08 October 2013

Journal sting a black eye for Thomson Reuters

I’m grateful to Brian Wood on the Human Ecology blog for analyzing some of the data from Science magazine’s journal sting. He was curious is there was any relationship between the journal’s Impact Factor and the acceptance of Bohannon’s hoax paper.

57% of the journals without a listing in (Journal Citations Reports) Science accepted the paper, only 7% (n=3) of those in the database did so.

That any journal with an Impact Factor accepted the paper is a black eye for Thomson Reuters (the company that owns the Impact Factor), not just the journal. Journals are peer reviewed by Thomson Reuters before they are added to the Web of Knowledge. One of the things journals in the Web of Knowledge are supposed to have shown is that they are peer reviewed:

Application of the peer-review process is another indication of journal standards and signifies overall quality of the research presented and the completeness of cited references.

Brian goes on:

I compared the 2012 impact factors of listed journals who accepted the paper (n=3) with those who rejected it (n=34). The median impact factor of accepting journals was 0.994 and those who rejected was 1.3075 (p < 0.05 in a two-tailed t-test).

With a sample size of 3, I wouldn’t conclude anything about the predictive power of Impact Factor.

What I think the analysis shows is not that Impact Factor is useful, but that making the cut to be included in Web of Knowledge is useful. You might expect this: it’s a peer review system, just for journals instead of articles.

That peer review of journals failed to screen out all journals with inadequate peer review again demonstrates that peer review is imperfect.

This might also be a good time to remember that no journal comes into being with an Impact Factor. New journals will never establish themselves if scientists are waiting to see if Thomson Reuters thinks the journal is important enough to include in Web of Knowledge.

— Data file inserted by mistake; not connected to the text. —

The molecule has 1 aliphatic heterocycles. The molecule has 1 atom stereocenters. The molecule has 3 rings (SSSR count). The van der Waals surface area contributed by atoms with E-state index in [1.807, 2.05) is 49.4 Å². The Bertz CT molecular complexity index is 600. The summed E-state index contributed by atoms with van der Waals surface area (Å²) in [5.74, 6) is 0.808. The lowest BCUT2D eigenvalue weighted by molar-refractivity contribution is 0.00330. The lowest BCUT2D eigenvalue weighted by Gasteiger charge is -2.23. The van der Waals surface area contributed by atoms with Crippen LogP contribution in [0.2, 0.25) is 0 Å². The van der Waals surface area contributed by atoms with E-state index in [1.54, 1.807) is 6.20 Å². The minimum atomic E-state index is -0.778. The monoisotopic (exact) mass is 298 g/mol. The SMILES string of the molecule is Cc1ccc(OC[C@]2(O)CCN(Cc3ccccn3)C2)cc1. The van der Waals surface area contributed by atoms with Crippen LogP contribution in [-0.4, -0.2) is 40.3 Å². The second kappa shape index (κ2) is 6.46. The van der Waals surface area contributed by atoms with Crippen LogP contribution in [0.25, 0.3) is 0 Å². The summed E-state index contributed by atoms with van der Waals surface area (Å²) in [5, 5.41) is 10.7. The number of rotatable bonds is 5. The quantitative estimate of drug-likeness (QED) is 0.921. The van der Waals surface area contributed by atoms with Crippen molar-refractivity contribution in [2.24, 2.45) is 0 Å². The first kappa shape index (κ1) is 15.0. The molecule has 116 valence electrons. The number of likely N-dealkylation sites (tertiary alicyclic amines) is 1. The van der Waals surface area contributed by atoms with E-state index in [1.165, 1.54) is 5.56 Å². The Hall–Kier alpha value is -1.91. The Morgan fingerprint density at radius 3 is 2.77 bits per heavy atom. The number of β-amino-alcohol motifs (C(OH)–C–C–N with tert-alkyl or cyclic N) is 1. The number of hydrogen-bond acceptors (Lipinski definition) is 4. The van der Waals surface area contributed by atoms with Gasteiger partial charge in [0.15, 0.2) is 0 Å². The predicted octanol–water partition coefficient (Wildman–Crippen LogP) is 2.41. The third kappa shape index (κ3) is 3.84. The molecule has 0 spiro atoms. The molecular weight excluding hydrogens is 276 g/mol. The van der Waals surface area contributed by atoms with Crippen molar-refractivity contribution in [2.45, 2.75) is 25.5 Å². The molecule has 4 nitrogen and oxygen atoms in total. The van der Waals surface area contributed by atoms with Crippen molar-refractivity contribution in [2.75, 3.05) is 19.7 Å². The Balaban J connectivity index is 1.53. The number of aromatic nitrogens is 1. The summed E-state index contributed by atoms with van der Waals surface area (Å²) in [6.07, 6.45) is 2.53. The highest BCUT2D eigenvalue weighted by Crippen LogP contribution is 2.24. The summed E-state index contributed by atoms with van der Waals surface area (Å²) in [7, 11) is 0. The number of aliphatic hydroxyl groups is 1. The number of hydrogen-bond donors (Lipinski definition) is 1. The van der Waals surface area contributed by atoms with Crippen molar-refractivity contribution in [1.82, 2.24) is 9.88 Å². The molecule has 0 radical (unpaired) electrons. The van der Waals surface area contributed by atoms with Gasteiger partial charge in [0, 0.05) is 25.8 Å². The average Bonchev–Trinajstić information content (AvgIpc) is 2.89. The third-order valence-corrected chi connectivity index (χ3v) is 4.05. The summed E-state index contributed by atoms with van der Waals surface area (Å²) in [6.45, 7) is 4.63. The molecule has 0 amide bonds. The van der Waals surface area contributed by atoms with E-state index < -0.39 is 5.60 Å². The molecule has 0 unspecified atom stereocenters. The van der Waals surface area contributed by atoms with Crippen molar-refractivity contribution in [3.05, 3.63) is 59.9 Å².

Related posts

Open access or vanity press, the Science “sting” edition
Aiming low

External links

Sting operation demonstrates the value of Journal Impact Factors
The Thomson Reuters journal selection process

1 comment:

Paul Vincelli said...

Peer review is certainly flawed. However, peer review is like democracy--a terrible system, but better than any of the current alternatives.

My experience as a scientific author, reviewer, and journal editor is that peer review generally helps to maintain high standards of scientific publication. Sure, some bad papers squeak through, though not too often in high-quality journals (and publishing scientists know which ones those are, because of the quality of the research we find in them). Some good manuscripts get rejected (but if they are good, they will always find a home in another journal).

The thing that scares me is science without peer review. I am active in outreach on climate change, and at least peer review by reputable journals provides a layer of protection from the junk peddled by denialists. (I use this word intentionally. A skeptic thoughtfully considers evidence. A denialist disregards evidence in order to promote a point of view.)

Paul Vincelli
University of Kentucky